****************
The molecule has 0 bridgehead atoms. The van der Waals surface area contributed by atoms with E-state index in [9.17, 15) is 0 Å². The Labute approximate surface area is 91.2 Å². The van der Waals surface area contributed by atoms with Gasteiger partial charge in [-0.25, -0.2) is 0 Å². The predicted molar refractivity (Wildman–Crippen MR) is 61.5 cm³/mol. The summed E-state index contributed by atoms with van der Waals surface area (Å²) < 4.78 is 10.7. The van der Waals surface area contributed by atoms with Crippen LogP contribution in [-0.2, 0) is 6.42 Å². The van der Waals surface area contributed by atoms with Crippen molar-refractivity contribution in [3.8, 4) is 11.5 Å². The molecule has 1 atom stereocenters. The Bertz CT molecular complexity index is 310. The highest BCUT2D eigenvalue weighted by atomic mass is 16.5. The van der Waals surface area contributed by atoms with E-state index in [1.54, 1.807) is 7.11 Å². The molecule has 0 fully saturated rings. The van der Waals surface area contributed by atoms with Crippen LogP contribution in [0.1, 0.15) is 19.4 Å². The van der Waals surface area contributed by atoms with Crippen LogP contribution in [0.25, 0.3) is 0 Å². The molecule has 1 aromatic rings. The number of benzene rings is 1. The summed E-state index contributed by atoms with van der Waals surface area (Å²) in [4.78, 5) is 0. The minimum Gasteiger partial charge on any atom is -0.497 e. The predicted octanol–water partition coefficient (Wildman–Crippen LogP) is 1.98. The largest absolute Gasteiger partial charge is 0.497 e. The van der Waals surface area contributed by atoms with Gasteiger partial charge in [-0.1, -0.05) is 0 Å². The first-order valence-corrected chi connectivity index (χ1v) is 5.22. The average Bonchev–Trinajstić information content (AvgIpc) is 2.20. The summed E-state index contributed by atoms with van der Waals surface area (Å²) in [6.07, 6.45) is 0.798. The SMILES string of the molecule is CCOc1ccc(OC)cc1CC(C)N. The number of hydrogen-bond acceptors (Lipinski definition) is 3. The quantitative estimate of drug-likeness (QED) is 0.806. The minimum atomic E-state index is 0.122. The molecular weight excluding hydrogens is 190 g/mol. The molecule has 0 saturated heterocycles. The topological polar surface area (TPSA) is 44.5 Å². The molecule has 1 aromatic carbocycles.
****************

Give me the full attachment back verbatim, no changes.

The molecule has 0 bridgehead atoms. The van der Waals surface area contributed by atoms with E-state index in [9.17, 15) is 0 Å². The Labute approximate surface area is 91.2 Å². The van der Waals surface area contributed by atoms with Gasteiger partial charge in [-0.25, -0.2) is 0 Å². The predicted molar refractivity (Wildman–Crippen MR) is 61.5 cm³/mol. The summed E-state index contributed by atoms with van der Waals surface area (Å²) < 4.78 is 10.7. The van der Waals surface area contributed by atoms with Crippen LogP contribution in [-0.2, 0) is 6.42 Å². The van der Waals surface area contributed by atoms with Crippen molar-refractivity contribution in [3.8, 4) is 11.5 Å². The molecule has 1 atom stereocenters. The Bertz CT molecular complexity index is 310. The highest BCUT2D eigenvalue weighted by atomic mass is 16.5. The van der Waals surface area contributed by atoms with E-state index in [1.54, 1.807) is 7.11 Å². The molecule has 0 fully saturated rings. The van der Waals surface area contributed by atoms with Crippen LogP contribution in [0.1, 0.15) is 19.4 Å². The van der Waals surface area contributed by atoms with Crippen LogP contribution in [0.25, 0.3) is 0 Å². The molecule has 1 aromatic rings. The number of benzene rings is 1. The summed E-state index contributed by atoms with van der Waals surface area (Å²) in [4.78, 5) is 0. The minimum Gasteiger partial charge on any atom is -0.497 e. The predicted octanol–water partition coefficient (Wildman–Crippen LogP) is 1.98. The largest absolute Gasteiger partial charge is 0.497 e. The van der Waals surface area contributed by atoms with Gasteiger partial charge in [-0.1, -0.05) is 0 Å². The first-order valence-corrected chi connectivity index (χ1v) is 5.22. The average Bonchev–Trinajstić information content (AvgIpc) is 2.20. The summed E-state index contributed by atoms with van der Waals surface area (Å²) in [6.07, 6.45) is 0.798. The SMILES string of the molecule is CCOc1ccc(OC)cc1CC(C)N. The number of hydrogen-bond acceptors (Lipinski definition) is 3. The quantitative estimate of drug-likeness (QED) is 0.806. The minimum atomic E-state index is 0.122. The molecular weight excluding hydrogens is 190 g/mol. The molecule has 0 saturated heterocycles. The topological polar surface area (TPSA) is 44.5 Å². The molecule has 1 aromatic carbocycles.